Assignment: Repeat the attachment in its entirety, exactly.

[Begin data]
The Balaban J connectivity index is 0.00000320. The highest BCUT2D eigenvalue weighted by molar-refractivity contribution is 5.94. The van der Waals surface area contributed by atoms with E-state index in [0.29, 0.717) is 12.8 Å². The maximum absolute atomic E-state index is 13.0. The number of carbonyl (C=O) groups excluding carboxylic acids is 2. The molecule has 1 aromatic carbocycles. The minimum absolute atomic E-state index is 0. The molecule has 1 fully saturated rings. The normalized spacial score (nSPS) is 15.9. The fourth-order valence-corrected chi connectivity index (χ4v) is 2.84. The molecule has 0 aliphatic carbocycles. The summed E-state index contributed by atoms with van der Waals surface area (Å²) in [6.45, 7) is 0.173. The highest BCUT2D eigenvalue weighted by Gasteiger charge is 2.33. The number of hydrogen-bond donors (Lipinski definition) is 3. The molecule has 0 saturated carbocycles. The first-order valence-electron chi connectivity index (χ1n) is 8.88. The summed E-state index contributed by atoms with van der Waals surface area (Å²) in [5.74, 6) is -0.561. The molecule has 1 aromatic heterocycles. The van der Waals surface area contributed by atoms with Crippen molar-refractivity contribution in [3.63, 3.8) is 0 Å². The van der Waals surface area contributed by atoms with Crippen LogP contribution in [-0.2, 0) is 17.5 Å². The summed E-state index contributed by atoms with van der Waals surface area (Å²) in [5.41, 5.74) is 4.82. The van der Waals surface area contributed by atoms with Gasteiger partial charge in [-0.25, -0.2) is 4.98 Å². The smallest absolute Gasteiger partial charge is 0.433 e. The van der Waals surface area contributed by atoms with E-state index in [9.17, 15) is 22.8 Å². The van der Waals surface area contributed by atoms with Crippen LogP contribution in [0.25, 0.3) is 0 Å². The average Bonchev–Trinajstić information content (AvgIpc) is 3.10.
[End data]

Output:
The Balaban J connectivity index is 0.00000320. The highest BCUT2D eigenvalue weighted by molar-refractivity contribution is 5.94. The van der Waals surface area contributed by atoms with E-state index in [0.29, 0.717) is 12.8 Å². The maximum absolute atomic E-state index is 13.0. The number of carbonyl (C=O) groups excluding carboxylic acids is 2. The molecule has 1 aromatic carbocycles. The minimum absolute atomic E-state index is 0. The molecule has 1 fully saturated rings. The normalized spacial score (nSPS) is 15.9. The fourth-order valence-corrected chi connectivity index (χ4v) is 2.84. The molecule has 0 aliphatic carbocycles. The summed E-state index contributed by atoms with van der Waals surface area (Å²) in [6.45, 7) is 0.173. The highest BCUT2D eigenvalue weighted by Gasteiger charge is 2.33. The number of hydrogen-bond donors (Lipinski definition) is 3. The molecule has 0 saturated carbocycles. The first-order valence-electron chi connectivity index (χ1n) is 8.88. The summed E-state index contributed by atoms with van der Waals surface area (Å²) in [5.74, 6) is -0.561. The molecule has 1 aromatic heterocycles. The van der Waals surface area contributed by atoms with Crippen molar-refractivity contribution in [3.63, 3.8) is 0 Å². The van der Waals surface area contributed by atoms with Crippen LogP contribution in [-0.2, 0) is 17.5 Å². The summed E-state index contributed by atoms with van der Waals surface area (Å²) in [5.41, 5.74) is 4.82. The van der Waals surface area contributed by atoms with Gasteiger partial charge in [-0.25, -0.2) is 4.98 Å². The smallest absolute Gasteiger partial charge is 0.433 e. The van der Waals surface area contributed by atoms with E-state index in [9.17, 15) is 22.8 Å². The van der Waals surface area contributed by atoms with Crippen LogP contribution in [0.25, 0.3) is 0 Å². The average Bonchev–Trinajstić information content (AvgIpc) is 3.10.